TP: Absolutely, I had initially thought about it from the individual experience and as I was creating the work I came around to the perspective of the leaders or systems that control the individual and started to portray their point of view as well.


4.  What was the biggest surprise you had in preparing for the show? Were there any “eureka” moments for you?

JD: The realization that I had had a “eureka” moment came only after I had hung my work at the gallery. Due to “real-world” circumstances I had gotten a late start on my work for the current show. I had planned a full series of large-scale, highly detailed collages that just couldn’t be completed in time for the opening date, so, in an act of desperation or inspiration I turned to my archive and found a trove of loose images cut from books that I had accumulated years ago when I was experimenting with found imagery. I quickly adapted these as backgrounds for images of sterilized, futuristic utopias that were independent of the historically-based larger collages. It turned out at the opening reception that these pieces were very well received and sold out quickly.

TP: My experience was similar to John’s. I am not really ever able to see how my work will relate until I get it up in the gallery due to the size of the work and the limited space of my studio but I was pleasantly surprised to realize that it actually fell into place as I had planned. It is always a bit nerve racking wondering if everything will work out up until that point and it was a big relief to see it how the individual pieces related to one another and then the added bonus that John’s work and mine fit so well together also.

5. How do you get from the first spark of an idea to a finished work for exhibition?  Where do your ideas come from?

TP: I keep a lot of lists. While I am drawing one piece I am always thinking of what might come next and write down my ideas on my drawing table. Sometimes it starts with a phrase that keeps popping into my head and I build the imagery around that, other times it is an object or an image that I think is interesting and in line with the theme for the show. Once I have that I do a lot of sketching using tracing paper to overlay images and word until I have a composition that I like and then I determine the scale and palette for the piece before I do the final rendering of the drawing.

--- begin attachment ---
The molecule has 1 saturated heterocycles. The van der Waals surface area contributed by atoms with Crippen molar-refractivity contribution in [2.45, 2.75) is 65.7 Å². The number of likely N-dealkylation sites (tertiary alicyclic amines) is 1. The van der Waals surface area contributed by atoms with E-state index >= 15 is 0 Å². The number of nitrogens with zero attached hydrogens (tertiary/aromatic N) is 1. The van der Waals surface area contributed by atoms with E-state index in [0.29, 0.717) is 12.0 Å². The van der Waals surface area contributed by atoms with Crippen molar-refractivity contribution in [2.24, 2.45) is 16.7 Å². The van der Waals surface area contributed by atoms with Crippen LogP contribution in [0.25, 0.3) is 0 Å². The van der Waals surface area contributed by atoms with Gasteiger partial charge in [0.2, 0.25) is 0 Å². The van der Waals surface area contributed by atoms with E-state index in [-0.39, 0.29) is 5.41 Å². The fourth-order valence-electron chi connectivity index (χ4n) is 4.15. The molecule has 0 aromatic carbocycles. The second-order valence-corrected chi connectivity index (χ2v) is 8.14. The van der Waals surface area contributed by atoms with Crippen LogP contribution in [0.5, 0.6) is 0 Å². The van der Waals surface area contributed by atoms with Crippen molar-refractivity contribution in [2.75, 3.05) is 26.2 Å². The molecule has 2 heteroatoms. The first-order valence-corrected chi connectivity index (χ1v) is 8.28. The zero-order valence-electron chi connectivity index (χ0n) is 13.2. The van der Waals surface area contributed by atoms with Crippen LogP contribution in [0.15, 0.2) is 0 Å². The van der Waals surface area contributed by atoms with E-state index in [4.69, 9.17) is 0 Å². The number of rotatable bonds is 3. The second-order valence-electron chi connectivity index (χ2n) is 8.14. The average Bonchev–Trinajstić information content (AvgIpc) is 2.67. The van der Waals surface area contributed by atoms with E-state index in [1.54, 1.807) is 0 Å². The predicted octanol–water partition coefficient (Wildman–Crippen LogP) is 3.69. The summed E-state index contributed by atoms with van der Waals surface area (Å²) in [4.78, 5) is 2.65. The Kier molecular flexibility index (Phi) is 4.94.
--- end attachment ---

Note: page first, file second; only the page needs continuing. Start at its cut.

JD: I have a large collection of books, magazines, and other source materials which frequently serve as a starting point in my creative process. For my current work I researched texts and drawings of unrealized utopian cities and combined that information with what I know from my own experiences in Germany. The first work began with rough thumbnail sketches that helped me to develop a sense of space and volume within a rectangular composition. My next step was to work up a digital maquette for each piece using Adobe Illustrator, which allowed me to construct each image in detail, including any repeating shapes and patterns that became prominent in the final pieces. Each digital file also served as a map for me when making and adjusting color choices before purchasing paper, as well as a literal to-scale guide when cutting the paper. The cutting process was done both by hand or with the aid of a plotter for particularly complicated shapes. The assemblage of the final image began with the preparation of an acid-free surface followed by a painstaking job of gluing each piece in the right place, on the right layer. The final composition is composed of many layers of cut paper -each color representing a separate piece. Many of the layers are unseen in the final image, but they serve to buttress other layers in order to avoid creasing where shapes overlap. The built-up areas also project an added illusion of depth, which works well with the perspective and shadows I employ.